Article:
Settlement halts bias by Georgia church groups
October 10 2003 11:00 PM ET
Church-affiliated social service organizations that receive state funding in Georgia will be prevented from discriminating against gay people or applicants of other faiths by the settlement of a lawsuit against the Georgia Department of Human Resources. The out-of-court agreement came Thursday, two days after Gov. Sonny Perdue proposed amending the state constitution because of concerns about legal challenges to government funding of church-run social services. The lawsuit came after a Methodist foster home in Decatur fired a female employee who is gay and refused to hire a Jewish therapist.
Lawyers for the New York-based Lambda Legal Defense and Education Fund called the out-of-court agreement a victory. They said it does not change the law but requires the state to abide by the state and federal constitutions. "A private social service agency subject to the Department of Human Resources can't take government funds and use them to engage in religious programming or to fund positions where there is a religious hiring criteria," said Susan Sommer, a New York attorney for Lambda.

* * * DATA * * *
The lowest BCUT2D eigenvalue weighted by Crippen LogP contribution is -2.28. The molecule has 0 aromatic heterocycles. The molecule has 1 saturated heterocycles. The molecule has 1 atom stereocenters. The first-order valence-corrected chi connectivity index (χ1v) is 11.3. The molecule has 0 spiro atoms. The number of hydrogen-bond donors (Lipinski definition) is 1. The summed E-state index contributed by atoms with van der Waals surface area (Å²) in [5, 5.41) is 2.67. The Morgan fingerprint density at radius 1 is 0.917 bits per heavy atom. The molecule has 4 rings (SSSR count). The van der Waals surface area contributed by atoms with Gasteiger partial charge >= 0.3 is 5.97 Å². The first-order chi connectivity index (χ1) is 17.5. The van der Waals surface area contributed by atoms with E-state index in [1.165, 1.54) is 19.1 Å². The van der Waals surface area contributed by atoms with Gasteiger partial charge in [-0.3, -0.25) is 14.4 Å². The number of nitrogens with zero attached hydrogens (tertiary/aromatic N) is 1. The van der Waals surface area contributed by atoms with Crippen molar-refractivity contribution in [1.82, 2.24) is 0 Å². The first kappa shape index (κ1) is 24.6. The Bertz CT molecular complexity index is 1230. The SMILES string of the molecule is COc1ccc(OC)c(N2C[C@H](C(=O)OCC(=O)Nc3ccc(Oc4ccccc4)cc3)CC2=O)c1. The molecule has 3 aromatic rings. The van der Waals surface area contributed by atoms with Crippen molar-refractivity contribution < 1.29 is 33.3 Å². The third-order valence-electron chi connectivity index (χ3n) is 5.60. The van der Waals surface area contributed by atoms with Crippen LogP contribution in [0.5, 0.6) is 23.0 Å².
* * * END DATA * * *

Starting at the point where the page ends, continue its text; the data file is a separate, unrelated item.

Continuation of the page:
The settlement does not mean "a Baptist church can't still require that a Baptist minister be Baptist," Sommer said. It just means that at social service organizations receiving state funding, "there can't be a sign on the door that says, 'No Jews allowed."'
The United Methodist Children's Home Inc. in Decatur provides foster care to 70 children in state custody and gets 40% of its budget--more than $1 million a year--from the state.
Aimee Bellmore claimed she was fired in November 2001 after the home discovered she is gay. Alan Yorker, a Decatur psychotherapist, said that when he applied for a job in October 2001, he was told the home did not hire Jews.
Perdue announced Tuesday that he wants to change Georgia's constitution to follow the U.S. Constitution's less restrictive prohibitions against tax money going to religious-affiliated groups. An amendment would require two-thirds passage in both the house and the senate and then would have to win a majority vote from the public in the November 2004 general election.
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